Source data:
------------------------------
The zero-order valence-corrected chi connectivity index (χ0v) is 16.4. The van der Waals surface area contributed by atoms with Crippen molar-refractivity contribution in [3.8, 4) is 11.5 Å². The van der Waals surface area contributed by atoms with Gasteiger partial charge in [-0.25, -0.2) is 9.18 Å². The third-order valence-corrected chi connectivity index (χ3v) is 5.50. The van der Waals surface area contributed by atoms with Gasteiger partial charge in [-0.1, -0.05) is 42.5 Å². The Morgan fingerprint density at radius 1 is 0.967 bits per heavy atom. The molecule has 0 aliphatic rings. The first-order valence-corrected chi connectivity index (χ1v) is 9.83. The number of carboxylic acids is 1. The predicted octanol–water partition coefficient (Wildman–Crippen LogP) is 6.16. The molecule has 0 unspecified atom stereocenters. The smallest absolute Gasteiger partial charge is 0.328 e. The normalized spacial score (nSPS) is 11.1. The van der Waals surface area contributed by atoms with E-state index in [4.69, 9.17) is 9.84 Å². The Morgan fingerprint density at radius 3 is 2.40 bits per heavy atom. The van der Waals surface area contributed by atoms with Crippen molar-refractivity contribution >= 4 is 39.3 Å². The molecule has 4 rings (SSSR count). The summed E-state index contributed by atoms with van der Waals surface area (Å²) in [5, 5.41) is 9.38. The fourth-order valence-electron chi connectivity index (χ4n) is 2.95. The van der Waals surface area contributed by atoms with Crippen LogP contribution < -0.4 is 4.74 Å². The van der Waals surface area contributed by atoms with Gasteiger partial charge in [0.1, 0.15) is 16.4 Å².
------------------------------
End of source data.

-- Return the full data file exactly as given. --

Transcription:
The zero-order valence-corrected chi connectivity index (χ0v) is 16.4. The van der Waals surface area contributed by atoms with Crippen molar-refractivity contribution in [3.8, 4) is 11.5 Å². The van der Waals surface area contributed by atoms with Gasteiger partial charge in [-0.25, -0.2) is 9.18 Å². The third-order valence-corrected chi connectivity index (χ3v) is 5.50. The van der Waals surface area contributed by atoms with Gasteiger partial charge in [-0.1, -0.05) is 42.5 Å². The Morgan fingerprint density at radius 1 is 0.967 bits per heavy atom. The molecule has 0 aliphatic rings. The first-order valence-corrected chi connectivity index (χ1v) is 9.83. The number of carboxylic acids is 1. The predicted octanol–water partition coefficient (Wildman–Crippen LogP) is 6.16. The molecule has 0 unspecified atom stereocenters. The smallest absolute Gasteiger partial charge is 0.328 e. The normalized spacial score (nSPS) is 11.1. The van der Waals surface area contributed by atoms with E-state index in [4.69, 9.17) is 9.84 Å². The Morgan fingerprint density at radius 3 is 2.40 bits per heavy atom. The van der Waals surface area contributed by atoms with Crippen molar-refractivity contribution >= 4 is 39.3 Å². The molecule has 4 rings (SSSR count). The summed E-state index contributed by atoms with van der Waals surface area (Å²) in [5, 5.41) is 9.38. The fourth-order valence-electron chi connectivity index (χ4n) is 2.95. The van der Waals surface area contributed by atoms with Crippen LogP contribution < -0.4 is 4.74 Å². The van der Waals surface area contributed by atoms with Gasteiger partial charge in [0.1, 0.15) is 16.4 Å².